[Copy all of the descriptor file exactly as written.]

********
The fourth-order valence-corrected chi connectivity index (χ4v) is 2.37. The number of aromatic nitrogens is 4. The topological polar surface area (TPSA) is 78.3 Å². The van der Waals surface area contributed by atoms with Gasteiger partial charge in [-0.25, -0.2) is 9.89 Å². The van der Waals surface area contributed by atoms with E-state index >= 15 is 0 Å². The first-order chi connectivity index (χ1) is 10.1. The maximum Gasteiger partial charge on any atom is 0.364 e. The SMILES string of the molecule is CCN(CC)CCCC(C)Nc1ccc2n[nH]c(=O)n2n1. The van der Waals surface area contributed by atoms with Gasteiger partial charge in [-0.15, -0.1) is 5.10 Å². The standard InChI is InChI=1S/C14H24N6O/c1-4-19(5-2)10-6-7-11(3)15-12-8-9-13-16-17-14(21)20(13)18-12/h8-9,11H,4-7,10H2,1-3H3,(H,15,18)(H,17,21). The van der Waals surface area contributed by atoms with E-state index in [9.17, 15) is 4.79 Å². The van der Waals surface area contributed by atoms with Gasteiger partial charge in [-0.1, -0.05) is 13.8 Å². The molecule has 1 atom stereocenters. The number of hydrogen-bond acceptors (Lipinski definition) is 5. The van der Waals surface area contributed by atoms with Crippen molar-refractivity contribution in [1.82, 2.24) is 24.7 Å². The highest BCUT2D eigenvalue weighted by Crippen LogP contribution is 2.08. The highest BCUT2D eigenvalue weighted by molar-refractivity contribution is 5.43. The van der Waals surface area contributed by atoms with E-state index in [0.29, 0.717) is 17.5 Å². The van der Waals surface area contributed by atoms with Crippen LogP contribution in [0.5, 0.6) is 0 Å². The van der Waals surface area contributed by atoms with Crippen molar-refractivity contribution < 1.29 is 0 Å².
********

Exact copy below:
The fourth-order valence-corrected chi connectivity index (χ4v) is 2.37. The number of aromatic nitrogens is 4. The topological polar surface area (TPSA) is 78.3 Å². The van der Waals surface area contributed by atoms with Gasteiger partial charge in [-0.25, -0.2) is 9.89 Å². The van der Waals surface area contributed by atoms with E-state index >= 15 is 0 Å². The first-order chi connectivity index (χ1) is 10.1. The maximum Gasteiger partial charge on any atom is 0.364 e. The SMILES string of the molecule is CCN(CC)CCCC(C)Nc1ccc2n[nH]c(=O)n2n1. The van der Waals surface area contributed by atoms with Gasteiger partial charge in [-0.15, -0.1) is 5.10 Å². The standard InChI is InChI=1S/C14H24N6O/c1-4-19(5-2)10-6-7-11(3)15-12-8-9-13-16-17-14(21)20(13)18-12/h8-9,11H,4-7,10H2,1-3H3,(H,15,18)(H,17,21). The van der Waals surface area contributed by atoms with E-state index in [9.17, 15) is 4.79 Å². The van der Waals surface area contributed by atoms with Gasteiger partial charge in [-0.1, -0.05) is 13.8 Å². The molecule has 1 atom stereocenters. The number of hydrogen-bond acceptors (Lipinski definition) is 5. The van der Waals surface area contributed by atoms with Crippen molar-refractivity contribution in [1.82, 2.24) is 24.7 Å². The highest BCUT2D eigenvalue weighted by Crippen LogP contribution is 2.08. The highest BCUT2D eigenvalue weighted by molar-refractivity contribution is 5.43. The van der Waals surface area contributed by atoms with E-state index in [0.29, 0.717) is 17.5 Å². The van der Waals surface area contributed by atoms with Crippen LogP contribution in [0.5, 0.6) is 0 Å². The van der Waals surface area contributed by atoms with Crippen molar-refractivity contribution < 1.29 is 0 Å².